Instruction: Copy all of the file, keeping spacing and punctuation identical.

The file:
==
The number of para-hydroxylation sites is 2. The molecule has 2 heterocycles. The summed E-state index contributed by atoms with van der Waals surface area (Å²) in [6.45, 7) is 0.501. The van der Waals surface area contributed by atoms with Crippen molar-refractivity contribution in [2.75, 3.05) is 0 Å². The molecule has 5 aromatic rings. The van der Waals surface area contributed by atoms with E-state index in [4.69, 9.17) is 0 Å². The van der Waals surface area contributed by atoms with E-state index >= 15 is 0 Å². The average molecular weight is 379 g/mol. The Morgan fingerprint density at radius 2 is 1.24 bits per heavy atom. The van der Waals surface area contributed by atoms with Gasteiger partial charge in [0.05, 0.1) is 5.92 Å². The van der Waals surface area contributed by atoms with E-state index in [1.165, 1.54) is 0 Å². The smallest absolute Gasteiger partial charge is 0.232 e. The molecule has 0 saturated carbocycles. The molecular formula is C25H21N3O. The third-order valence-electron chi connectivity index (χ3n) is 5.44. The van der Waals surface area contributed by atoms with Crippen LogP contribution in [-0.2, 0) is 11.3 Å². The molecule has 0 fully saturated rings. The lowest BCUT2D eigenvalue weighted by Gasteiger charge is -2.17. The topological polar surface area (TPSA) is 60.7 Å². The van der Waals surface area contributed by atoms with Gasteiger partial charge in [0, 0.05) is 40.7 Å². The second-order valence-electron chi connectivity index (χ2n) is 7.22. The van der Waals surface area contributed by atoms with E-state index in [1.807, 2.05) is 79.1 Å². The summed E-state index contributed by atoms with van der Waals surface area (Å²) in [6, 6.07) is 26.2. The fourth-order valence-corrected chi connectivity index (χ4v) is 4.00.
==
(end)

The number of para-hydroxylation sites is 2. The molecule has 2 heterocycles. The summed E-state index contributed by atoms with van der Waals surface area (Å²) in [6.45, 7) is 0.501. The van der Waals surface area contributed by atoms with Crippen molar-refractivity contribution in [2.75, 3.05) is 0 Å². The molecule has 5 aromatic rings. The van der Waals surface area contributed by atoms with E-state index in [4.69, 9.17) is 0 Å². The van der Waals surface area contributed by atoms with E-state index >= 15 is 0 Å². The average molecular weight is 379 g/mol. The Morgan fingerprint density at radius 2 is 1.24 bits per heavy atom. The van der Waals surface area contributed by atoms with Gasteiger partial charge in [0.05, 0.1) is 5.92 Å². The van der Waals surface area contributed by atoms with E-state index in [1.165, 1.54) is 0 Å². The smallest absolute Gasteiger partial charge is 0.232 e. The molecule has 0 saturated carbocycles. The molecular formula is C25H21N3O. The third-order valence-electron chi connectivity index (χ3n) is 5.44. The van der Waals surface area contributed by atoms with Crippen LogP contribution in [-0.2, 0) is 11.3 Å². The molecule has 0 fully saturated rings. The lowest BCUT2D eigenvalue weighted by Gasteiger charge is -2.17. The topological polar surface area (TPSA) is 60.7 Å². The van der Waals surface area contributed by atoms with Gasteiger partial charge in [0, 0.05) is 40.7 Å². The second-order valence-electron chi connectivity index (χ2n) is 7.22. The van der Waals surface area contributed by atoms with E-state index in [1.807, 2.05) is 79.1 Å². The summed E-state index contributed by atoms with van der Waals surface area (Å²) in [6, 6.07) is 26.2. The fourth-order valence-corrected chi connectivity index (χ4v) is 4.00.